DHS skitching a ride. The rickshaw driver was not happy... We thought it was hilarious.

More interesting people...

Yes, he did the whole 20 miles on that bike.

Fat suit guy

Girl wearing her teddy...

Mostly it was fun talking to people on the ride and just enjoying being out amongst the craziness, and being a part of the craziness.

The looks on people faces when they saw me in a business suit was pretty good, but seeing the look when they realized I was clipped in with the pumps was priceless! And while it was really rad to do a 20-mile ride in SPD pumps, by about mile 18, I was feeling it.

"Aw, man, these have got to be the WORST cycling shoes I have ever worn!" I exclaim to no one in particular.

"Hmmm, whatcha got?" some guy asks me.

"Prada!" I answer, and clip out for him to see the SPD on the bottom of the pump. He nearly fell over. It was a great time.

Thanks Lauren, for convincing me to go, and thanks DHS and Kranked for being great riding buddies. :)

Friday, August 14, 2009

Riding with Children - Fun for Everyone!

(cross-posted from Sunny Rides)

Several years ago when I first started cycling, I thought that "bicycling with children," meant that the kids would all be on their own bikes, I would be on mine, and we would have to go as slow (fast?) as the youngest could manage to pedal. Oh, and we would have to stay within two blocks of the house, because kids have a low tolerance for activities lasting longer than ten minutes (at least this is what I remember from the forced marches my dad used to take us on, that, in reality, were only a half-mile). I thought riding with kids would be somewhat... tedious.

This was before I learned about the many possibilities out there for riding bikes with children.

Riding with children: the first year or two
From about five weeks old, I had my baby in a Burley bike trailer. Burley makes an infant snuggler, which they tell you is not intended to be used with the trailer when it is attached to a bike, but only with the unit used as a stroller. Blah blah blah... whatev. Jane and I have been having great bike experiences for months!

Jane at 5 weeks in the Burley trailer with the infant snuggler.

I like this trailer because it's light-weight and has 20-inch tires. Most trailers come in one and two-seater models. If you have two kids, consider whether one will antagonize the other while in the trailer. If they ride from infancy, you will have less issue then if you start when one is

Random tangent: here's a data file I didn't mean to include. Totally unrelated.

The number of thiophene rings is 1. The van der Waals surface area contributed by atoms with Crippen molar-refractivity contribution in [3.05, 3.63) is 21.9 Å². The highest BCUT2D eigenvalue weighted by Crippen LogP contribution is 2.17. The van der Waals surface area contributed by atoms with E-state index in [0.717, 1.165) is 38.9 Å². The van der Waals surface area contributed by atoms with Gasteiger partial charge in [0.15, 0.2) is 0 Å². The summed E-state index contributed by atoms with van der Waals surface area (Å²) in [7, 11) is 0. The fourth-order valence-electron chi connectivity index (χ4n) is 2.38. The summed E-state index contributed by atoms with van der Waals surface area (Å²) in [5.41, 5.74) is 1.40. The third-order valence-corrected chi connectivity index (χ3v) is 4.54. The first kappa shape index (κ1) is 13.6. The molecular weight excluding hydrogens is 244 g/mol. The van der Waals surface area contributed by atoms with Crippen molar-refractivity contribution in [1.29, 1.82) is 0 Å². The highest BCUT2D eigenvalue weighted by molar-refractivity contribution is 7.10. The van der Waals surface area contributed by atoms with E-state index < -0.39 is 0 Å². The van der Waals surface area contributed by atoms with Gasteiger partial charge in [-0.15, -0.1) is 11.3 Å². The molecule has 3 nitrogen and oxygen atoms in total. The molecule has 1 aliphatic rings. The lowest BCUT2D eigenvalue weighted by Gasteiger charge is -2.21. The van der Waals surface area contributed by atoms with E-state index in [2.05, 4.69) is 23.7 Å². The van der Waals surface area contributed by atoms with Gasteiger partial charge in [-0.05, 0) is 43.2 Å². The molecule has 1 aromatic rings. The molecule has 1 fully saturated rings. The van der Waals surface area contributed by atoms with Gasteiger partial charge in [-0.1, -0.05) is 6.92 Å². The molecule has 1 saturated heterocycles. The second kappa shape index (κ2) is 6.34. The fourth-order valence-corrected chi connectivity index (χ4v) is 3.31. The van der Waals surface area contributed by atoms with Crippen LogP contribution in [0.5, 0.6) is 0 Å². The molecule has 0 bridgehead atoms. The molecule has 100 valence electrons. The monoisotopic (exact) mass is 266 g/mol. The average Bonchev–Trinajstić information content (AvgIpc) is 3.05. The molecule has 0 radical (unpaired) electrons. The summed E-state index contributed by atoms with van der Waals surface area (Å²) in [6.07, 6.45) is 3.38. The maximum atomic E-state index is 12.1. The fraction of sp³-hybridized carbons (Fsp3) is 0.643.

three and the other is 12 months. A better option in this case might be: child seat attached to your bike and a trail-a-bike in addition (more about that in a moment).

Helmet note: If your child is in a bike trailer, he may not not need to wear a helmet. Most trailers come with a rollbar and 5-point safety harness. If the child is not protected by the trailer, make sure he is wearing a helmet. Since Jane is protected by the trailer and reclines while in it, she does not wear a helmet in the trailer.

If you do it right, by the time they can express opinions, your kids will let you know it's time to saddle up and go. I opened the garage one morning to ready the bike, leaving the house and side garage doors open. Jane crawled outside the house as I darted back inside to get water. By the time I returned, Jane had crawled to the front of the garage and was waiting for me next to the trailer.

C'mon Mom! Let's go ride!

Riding with children: 12 months - 3 years

Once the child's head is large enough for a helmet (48 cm in circumference) and he can safely sit up and hold his head while wearing a helmet without his neck getting tired, he's usually old enough for the bike child seat.

The bike child seat fits onto a rear rack that is bolted onto your bike. Advantages over the trailer are that a child seat costs significantly less than a trailer, you have better maneuverability, and you are not dragging a 28 lbs trailer in addition to the weight of the child. However, I like being able to give Jane a bottle and let her play with toys as we ride. We can ride when it's cold, because I can cover her with a blanket. Were she in a bike kid seat, bottle and toys would be dropped or thrown long before we reached the first mile marker, and we would have to curtail our activity in really chilly weather.